Dual liability deemed `a paper tiger’

The existence of a dual liability clause on broadcasting company contracts is not the threat it is perceived to be and is more like another strange irony of the advertising business.'It's a paper tiger,' says John Foss, president of the Association...

The existence of a dual liability clause on broadcasting company contracts is not the threat it is perceived to be and is more like another strange irony of the advertising business.

‘It’s a paper tiger,’ says John Foss, president of the Association of Canadian Advertisers (aca.) ‘They [broadcast companies] have never dared use it.’

‘To my knowledge, it has never been tested,’ says Joe Mullie, director general of the Association des agences de publicite du Quebec (aapq.)


Foss and Mullie say they do not know of one broadcasting company that has collected from an advertiser after the advertiser’s agency went bankrupt and did not pay the broadcaster.

That being the case, they admitted, the clause is meaningless.

The dual liability clause has been a contentious issue between the ad industry and broadcast media companies.

The clause could mean that a broadcasting company could legally seek payment from an advertiser if the advertiser’s agency went bankrupt.

Accordingly, advertisers face the absurd and untenable risk of having to pay their media bills twice.

Dual liability in advertising is like a clothing manufacturer demanding a clause in a sales agency’s contract that makes that agency’s clients, all of its stores and boutiques, liable for payment of merchandise shipped to them in the event the sales agency reneges on payables.

Broadcasting companies continue to include the clause in microscopic type at the bottom of their contracts with agencies and the agencies continue to ignore it, or the aca has suggested, affix stickers over the clause claiming the agency is solely responsible for payment.

Foss is not sure how long the controversial clause has been in the broadcaster’s contracts, but he said the issue first surfaced when Montreal agency Cockfield Brown went bankrupt in the early 1980s.

Broadcasting companies were threatening to go after advertisers after Cockfield unplugged its typewriters and left its creditors with a mountain of debt. Nothing ever happened and not a cent was collected by broadcasters from Cockfield clients. So much for the clause.

Precisely the same scenario was played out last fall when Cockfield Brown lookalike, Leveille Vickers Benson, went bankrupt. The big Montreal agency with the ‘A’ credit rating and wealthy Toronto partners left behind large, unpaid bills.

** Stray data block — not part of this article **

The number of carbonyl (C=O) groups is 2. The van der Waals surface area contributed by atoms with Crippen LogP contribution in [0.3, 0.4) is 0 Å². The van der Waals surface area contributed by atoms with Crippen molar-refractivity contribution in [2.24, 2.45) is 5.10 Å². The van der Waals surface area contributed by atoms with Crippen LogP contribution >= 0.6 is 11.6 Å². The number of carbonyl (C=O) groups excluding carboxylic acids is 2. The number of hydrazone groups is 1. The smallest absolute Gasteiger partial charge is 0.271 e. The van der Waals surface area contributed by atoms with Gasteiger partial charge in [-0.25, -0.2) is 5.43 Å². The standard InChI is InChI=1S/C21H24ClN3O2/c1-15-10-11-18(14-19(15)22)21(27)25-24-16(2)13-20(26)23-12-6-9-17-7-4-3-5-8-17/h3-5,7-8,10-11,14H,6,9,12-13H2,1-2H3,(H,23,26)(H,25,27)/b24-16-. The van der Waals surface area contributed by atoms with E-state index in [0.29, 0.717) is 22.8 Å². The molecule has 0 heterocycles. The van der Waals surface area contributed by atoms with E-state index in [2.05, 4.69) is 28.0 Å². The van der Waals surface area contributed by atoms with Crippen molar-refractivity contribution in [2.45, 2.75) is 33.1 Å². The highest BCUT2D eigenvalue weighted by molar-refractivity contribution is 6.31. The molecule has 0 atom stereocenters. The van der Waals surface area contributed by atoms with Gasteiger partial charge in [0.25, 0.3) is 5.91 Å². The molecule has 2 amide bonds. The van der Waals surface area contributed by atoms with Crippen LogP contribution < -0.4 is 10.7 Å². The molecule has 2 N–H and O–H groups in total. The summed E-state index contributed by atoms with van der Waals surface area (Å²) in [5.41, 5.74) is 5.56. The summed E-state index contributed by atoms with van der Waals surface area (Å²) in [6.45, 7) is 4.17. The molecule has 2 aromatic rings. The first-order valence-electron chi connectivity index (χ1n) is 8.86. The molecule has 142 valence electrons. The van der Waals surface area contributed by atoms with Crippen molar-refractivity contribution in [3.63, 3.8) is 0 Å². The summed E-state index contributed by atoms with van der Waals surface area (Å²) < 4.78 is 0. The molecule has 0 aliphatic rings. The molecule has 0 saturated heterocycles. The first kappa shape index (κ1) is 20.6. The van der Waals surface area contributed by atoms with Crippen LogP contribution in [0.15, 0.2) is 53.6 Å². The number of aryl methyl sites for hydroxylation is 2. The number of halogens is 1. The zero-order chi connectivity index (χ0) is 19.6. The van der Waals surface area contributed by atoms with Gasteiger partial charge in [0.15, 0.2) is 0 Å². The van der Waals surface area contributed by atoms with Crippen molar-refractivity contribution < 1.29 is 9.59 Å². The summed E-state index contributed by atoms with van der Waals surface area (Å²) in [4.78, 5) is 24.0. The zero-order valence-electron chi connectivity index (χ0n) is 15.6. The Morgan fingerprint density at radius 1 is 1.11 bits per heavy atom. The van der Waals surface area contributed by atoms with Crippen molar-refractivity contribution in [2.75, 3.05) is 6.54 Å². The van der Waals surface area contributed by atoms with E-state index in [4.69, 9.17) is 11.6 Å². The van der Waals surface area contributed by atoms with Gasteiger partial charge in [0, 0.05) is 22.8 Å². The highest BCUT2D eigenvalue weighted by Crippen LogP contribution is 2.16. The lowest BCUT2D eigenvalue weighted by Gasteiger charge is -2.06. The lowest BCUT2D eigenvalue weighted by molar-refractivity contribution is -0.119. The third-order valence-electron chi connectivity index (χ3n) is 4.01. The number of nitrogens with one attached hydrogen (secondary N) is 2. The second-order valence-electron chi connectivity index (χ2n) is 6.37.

Empty threats

Stage left, enter empty threats from the broadcasters’ association and spineless and pointless calls from ad industry executives to clamp down severely on easy credit for small agencies. Stage right, enter a meeting last winter in Toronto of the aca, advertisers and the poor, beleaguered broadcasters.

The ad industry, flexible and nice bunch they are, listened earnestly to whining and complaints from the broadcasters. They formed committees, drank a lot of bad coffee, and helped the broadcasters work on a plan to better monitor the creditworthiness of agencies.

One thing is clear about the Leveille bankruptcy – broadcasters were slow in collecting receivables from the agency.

The ad industry has refused to budge in its demand to get the clause removed. The broadcasters are adamant about keeping the clause.

‘It [the clause] has never been tested, but we would still like to see the issue resolved,’ Mullie says. The aapq is following the aca policy of ignoring the clause.

Broadcasting companies must have nervously double-checked their accounts receivable again in Montreal recently when the holding company which owned large, local grocery retailer Steinberg, disintegrated.

The wreckage of that crash included unpaid bills of $701,452 to Young et Rubicam, Steinberg’s former agency. Another was the Montreal office of Quebec City-based Olive Communication, which is owed $51,700.

Luckily for all the media suppliers, Young et Rubicam had paid all its media bills before the bankruptcy. Olive is owed its fees and production invoices it incurred on behalf of the retailer.

Curiously, the ad industry is not meeting to discuss better ways of assessing the creditworthiness of prospective clients.

‘The thing that gets me about Steinberg is that we were given assurances constantly not to worry about getting paid because we were dealing with a large holding company backed up by the provincial government,’ says Michael Gallagher, vice-president of Olive’s Montreal office.

‘It’s ironic,’ Gallagher says. ‘Metro-Richelieu [which along with Univa bought Steinberg] were able to buy Steinberg’s assets without having to assume any of their debt. And a good part of Steinberg’s assets was goodwill, and guess what helped build all the goodwill?’

Advertising. It is a business of ironies.

Michael Judson is president of Publicite Judson Woods, a Montreal ad agency.